My favorite line in Alice Medrich's buckwheat butter cookie recipe is when she writes, "these cookies can be stored in an airtight container for at least 1 month." I had to smile and then wonder where Alice hides her cookies. Friends and neighbors in my vicinity polished off a batch of these in under an hour. I'm excited to highlight Alice's Pure Dessert book (along with her nibby buckwheat butter cookie recipe) for a few reasons. I'll start by saying, I don't find myself buying dedicated dessert books much anymore. I suspect part of the reason is because it is hard to find ones that use the types of ingredients I like to use. This book is more my speed. Alice uses many fresh ingredients and interesting underutilized flours and sweeteners - today's twist on a traditional butter cookie is a great example.
These nibby buckwheat butter cookies couldn't be easier to make, and the recipe is indicative of the type of treats you'll find in Pure Desserts. In this case, a handful of ingredients and a sliver of active time yields dozens of cacao freckled, butter-bronzed buckwheat cookies made from a blend of all-purpose and buckwheat flours. You can slice them or do as I did and roll and stamp them into whatever shapes you please. Those of you who have been readers for a long time know I have a weakness for a scalloped edge, so that is the route I took.
Other recipes in the book highlight and explore the flavors of some of my favorite grains, nuts, and minimally processed sweeteners as well. She does a shortbread and pound cake using kamut flour, a whole wheat sable cookie, and corn flour tuiles. On the sweetener front Alice serves up a honey ice cream and panna cotta, she also writes of muscovado bread pudding, a raw sugar toffee sauce, and a raw sugar flan. Don't get me wrong, this book has it's fair share of white sugar and all-purpose flour, but for those of you who are looking for a gateway book into delicious, fool-proof baking with some percentage of whole ingredients, Pure Desserts is a great place to start.
Give the cookies a try, if you like them consider trying some of the other recipes from her book as well. There is an amazing range of more minimally processed ingredients out there to explore - the flavors, colors, textures are exciting, unique and unfamiliar to many. Alice's book is a great place to dabble a bit, see what you think, without having to overhaul your entire pantry.
- Traveler's Lunchbox Q&A with Alice Medrich
- Cook & Eat: No Quince-idence
- Molly's take on these buckwheat cookies
- Luisa does Alice's whole wheat sables
- Grace highlights Pure Dessert on her favorite cookbooks list.
Nibby Buckwheat Butter Cookie Recipe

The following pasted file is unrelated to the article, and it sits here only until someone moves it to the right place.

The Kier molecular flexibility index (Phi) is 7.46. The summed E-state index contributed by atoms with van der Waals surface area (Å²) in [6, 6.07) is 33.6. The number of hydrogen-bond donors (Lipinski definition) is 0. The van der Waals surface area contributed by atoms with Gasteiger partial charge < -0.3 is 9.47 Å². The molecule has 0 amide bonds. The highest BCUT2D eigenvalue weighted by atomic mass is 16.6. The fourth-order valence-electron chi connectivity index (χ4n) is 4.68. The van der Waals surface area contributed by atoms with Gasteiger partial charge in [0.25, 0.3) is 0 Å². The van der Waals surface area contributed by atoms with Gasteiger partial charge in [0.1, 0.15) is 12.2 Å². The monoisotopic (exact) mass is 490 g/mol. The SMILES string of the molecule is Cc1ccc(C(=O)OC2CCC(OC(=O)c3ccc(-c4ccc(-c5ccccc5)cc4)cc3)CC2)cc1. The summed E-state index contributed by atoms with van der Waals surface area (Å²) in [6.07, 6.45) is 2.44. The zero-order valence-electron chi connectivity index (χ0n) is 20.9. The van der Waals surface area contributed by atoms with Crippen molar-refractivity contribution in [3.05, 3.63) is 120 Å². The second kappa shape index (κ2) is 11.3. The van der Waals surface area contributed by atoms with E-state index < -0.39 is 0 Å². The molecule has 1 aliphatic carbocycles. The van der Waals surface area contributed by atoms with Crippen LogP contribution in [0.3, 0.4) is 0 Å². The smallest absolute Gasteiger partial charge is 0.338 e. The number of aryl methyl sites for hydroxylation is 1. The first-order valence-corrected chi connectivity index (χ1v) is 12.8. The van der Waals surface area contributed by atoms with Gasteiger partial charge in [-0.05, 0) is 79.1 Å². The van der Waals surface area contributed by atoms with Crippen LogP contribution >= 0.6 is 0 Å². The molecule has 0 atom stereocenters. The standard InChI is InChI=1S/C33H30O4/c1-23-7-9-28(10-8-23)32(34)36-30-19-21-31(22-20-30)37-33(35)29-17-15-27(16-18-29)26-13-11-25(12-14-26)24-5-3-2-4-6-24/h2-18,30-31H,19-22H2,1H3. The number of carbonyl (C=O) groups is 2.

1 1/4 cups (5.6 ounces) all-purpose flour
3/4 cup (3 ounces) buckwheat flour
1/2 pound (2 sticks) unsalted butter, softened
2/3 cup sugar
1/4 teaspoon salt
1/3 cup cacao nibs
1 1/2 teaspoons pure vanilla extract
Whisk the all-purpose and buckwheat flours together in a medium bowl. Set aside. In a medium bowl, with the back of a large spoon or with an electric mixer, beat the butter with the sugar and salt for about 1 minute, until smooth and creamy but not fluffy. Mix in the nibs and vanilla. Add the flours and mix just until incorporated. Scrape the dough into a mass and, if necessary, knead it with your hands a few times, just until smooth.
Form the dough into a 12 by 2 inch log. Wrap and refrigerate for at least 2 hours, or, preferably overnight. (hs note: At this point I formed the dough into two flat patties, knowing I wanted to roll it out and use cookie cutters to shape the cookies).
Position the tacks in the upper and lower thirds of the oven and preheat the oven to 350F degrees. Line the baking sheets with parchment paper.
Use a sharp knife to cut the cole dough log into 1/4-inch-thick slices. (hs note: or roll out with a floured rolling pin and cut out shapes with cookie cutter.) Place the cookies at least 1 1/2 inches apart on the baking sheets.
Bake until the cookie are just beginning to color at the edges, 12 to 14 minutes, rotating the baking sheets from top to bottom and front to back halfway through the baking. Cool the cookies in the pans on a rack, or slide the parchment liners carefully onto the rack to free up the pans. Let cool completely. The cookies are delicious fresh but even better the next day. They can be stored in an airtight container for at least one month.
Makes forty-eight 2 1/2-inch cookies.
from Pure Dessert by Alice Medrich (Artisan, 2007) - reprinted with permission.